Running Out og Time
"I would say that the EAC encountered significant challenges from Day One," said Ray Martinez, a former commissioner of the EAC. "The process took longer than anyone expected, and we were never able to catch up." Martinez, now an attorney in private practice in Austin, Texas, was the commissions first vice chairman. He now works as a policy adviser on election issues to the Pew Center on the States, part of the Pew Charitable Trusts.In many states, this meant at the very least converting voter records to a database that met federal requirements. In some states, it meant moving from locally held manual systems to a statewide database almost overnight. As it takes hold, e-voting faces big risks. Click here to read more. "When you combine the implementation of a statewide database and implementation of electronic voting systems, we had to build in time for state and local administrators around the country to be able to gain some level of comfort," Martinez said. "There was no time for any of this. There was not enough time built in for our decentralized election system to absorb the changes. There were a series of breakdowns." Martinez said that the EAC wasnt able to get its first set of voluntary standards published until 2005, with states election administrators required to be ready for the 2006 election or violate the HAVA law as applied by the Department of Justice. Most of those groups had been holding off on their upgrades, waiting for help and funding from the EAC, Martinez said. "I dont think anyone anticipated that HAVA would have become such a massive IT project," he said. Adequate training for workers is also an issue. In nearly every jurisdiction in the United States, voting is handled by volunteers. Poll-worker training is a perennial problem in the United States, said Wendy Weiser, deputy director of the Democracy Program at New York University School of Laws Brennan Center for Justice. Other experts agreed that the staffing demands of the rollout were unrealistic. "We have 182,000 polling places in America that are manned by about 1.5 million poll workers," said Paul DeGregorio, chairman of the Washington-based EAC, who oversees the training of U.S. poll workers. "They have to be trained to deal with this new equipment, [and] they have to understand provisional voting, the machines, everything," DeGregorio said. NIST to certify voting machine security, standards. Click here to read more. The lack of federal guidance, coupled with the relatively nascent state of e-voting technology, meant that a lot of voting administrators decided to simply wait to see what was going to happen, a strategy that would never be tolerated in profit-driven businesses, experts said. "There were many delays. They had to wait for the state legislatures to empower them before they could implement," said Weiser in New York. "There were political delays in the state governments. There were delays in the EAC, which wasnt even constituted until a year after it was supposed to have been; it wasnt given funds when it was supposed to have them." In a nod to the lack of planning by legislators buying the technologies, vendors of e-voting devices admit that some of the concerns being leveled at their companies today are leftovers from the punch-card era and could have been considered more closely upfront. "Some of the allegations are almost word for word what the allegations were with the old lever machines," said Mark Radke, director of marketing for Diebold Election Systems, in Allen, Texas. Security glitches were not the biggest issue in recent voting machine use. Several states held primary elections in 2006, and in some cases, the problem boiled down to trainingranging from poll workers forgetting to insert memory cards to not knowing how to turn the machines on, Radke said. "Training is critically important to a smooth implementation," Radke said. To see reader response to this article, click here. Check out eWEEK.coms for the latest news, views and analysis of technologys impact on government and politics.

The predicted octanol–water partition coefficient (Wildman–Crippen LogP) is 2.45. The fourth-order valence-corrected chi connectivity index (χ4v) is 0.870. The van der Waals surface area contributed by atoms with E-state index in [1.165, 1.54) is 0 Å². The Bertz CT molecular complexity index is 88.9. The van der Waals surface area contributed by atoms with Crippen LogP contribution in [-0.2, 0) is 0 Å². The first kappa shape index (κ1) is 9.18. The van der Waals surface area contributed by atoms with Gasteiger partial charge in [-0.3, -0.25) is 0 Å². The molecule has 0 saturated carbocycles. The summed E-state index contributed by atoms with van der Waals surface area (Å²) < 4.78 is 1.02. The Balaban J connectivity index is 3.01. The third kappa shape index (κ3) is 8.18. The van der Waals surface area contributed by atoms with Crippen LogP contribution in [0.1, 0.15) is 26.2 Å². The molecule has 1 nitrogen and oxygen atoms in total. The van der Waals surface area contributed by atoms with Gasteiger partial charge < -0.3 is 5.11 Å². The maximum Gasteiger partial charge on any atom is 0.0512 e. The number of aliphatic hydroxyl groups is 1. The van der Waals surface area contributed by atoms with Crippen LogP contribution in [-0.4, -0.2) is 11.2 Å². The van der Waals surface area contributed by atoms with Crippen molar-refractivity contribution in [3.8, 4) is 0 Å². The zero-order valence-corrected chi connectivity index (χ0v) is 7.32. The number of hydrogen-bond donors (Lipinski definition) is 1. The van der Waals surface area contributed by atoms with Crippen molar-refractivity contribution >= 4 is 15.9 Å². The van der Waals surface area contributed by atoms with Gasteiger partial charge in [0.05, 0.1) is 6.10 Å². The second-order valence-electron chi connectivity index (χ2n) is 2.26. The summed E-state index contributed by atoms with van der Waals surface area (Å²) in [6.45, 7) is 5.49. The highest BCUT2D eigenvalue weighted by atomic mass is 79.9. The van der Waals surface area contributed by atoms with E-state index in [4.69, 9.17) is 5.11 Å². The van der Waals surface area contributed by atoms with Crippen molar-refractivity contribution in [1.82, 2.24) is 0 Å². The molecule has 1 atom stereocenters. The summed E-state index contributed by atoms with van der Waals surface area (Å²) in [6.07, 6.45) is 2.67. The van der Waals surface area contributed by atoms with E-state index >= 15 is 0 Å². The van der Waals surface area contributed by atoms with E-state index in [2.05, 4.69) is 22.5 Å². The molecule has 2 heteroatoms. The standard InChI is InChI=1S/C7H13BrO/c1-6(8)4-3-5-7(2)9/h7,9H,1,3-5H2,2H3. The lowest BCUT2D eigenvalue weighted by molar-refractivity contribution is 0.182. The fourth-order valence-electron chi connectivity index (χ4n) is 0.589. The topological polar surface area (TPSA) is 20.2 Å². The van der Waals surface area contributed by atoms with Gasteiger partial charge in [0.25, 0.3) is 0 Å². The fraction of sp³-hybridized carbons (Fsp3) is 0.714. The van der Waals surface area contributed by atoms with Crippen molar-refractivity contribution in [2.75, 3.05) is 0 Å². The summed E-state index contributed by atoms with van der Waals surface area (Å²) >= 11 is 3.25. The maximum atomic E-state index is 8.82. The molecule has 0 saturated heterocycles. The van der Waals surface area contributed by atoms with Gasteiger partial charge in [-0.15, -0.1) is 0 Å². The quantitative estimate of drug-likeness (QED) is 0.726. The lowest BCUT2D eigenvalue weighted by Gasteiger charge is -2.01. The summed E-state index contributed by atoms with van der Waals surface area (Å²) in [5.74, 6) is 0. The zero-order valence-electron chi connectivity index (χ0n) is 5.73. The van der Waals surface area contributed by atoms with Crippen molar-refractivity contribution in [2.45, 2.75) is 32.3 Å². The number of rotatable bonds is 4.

The machines were only part of the problem, as a statewide voter registration database was required by HAVA in every state in the nation.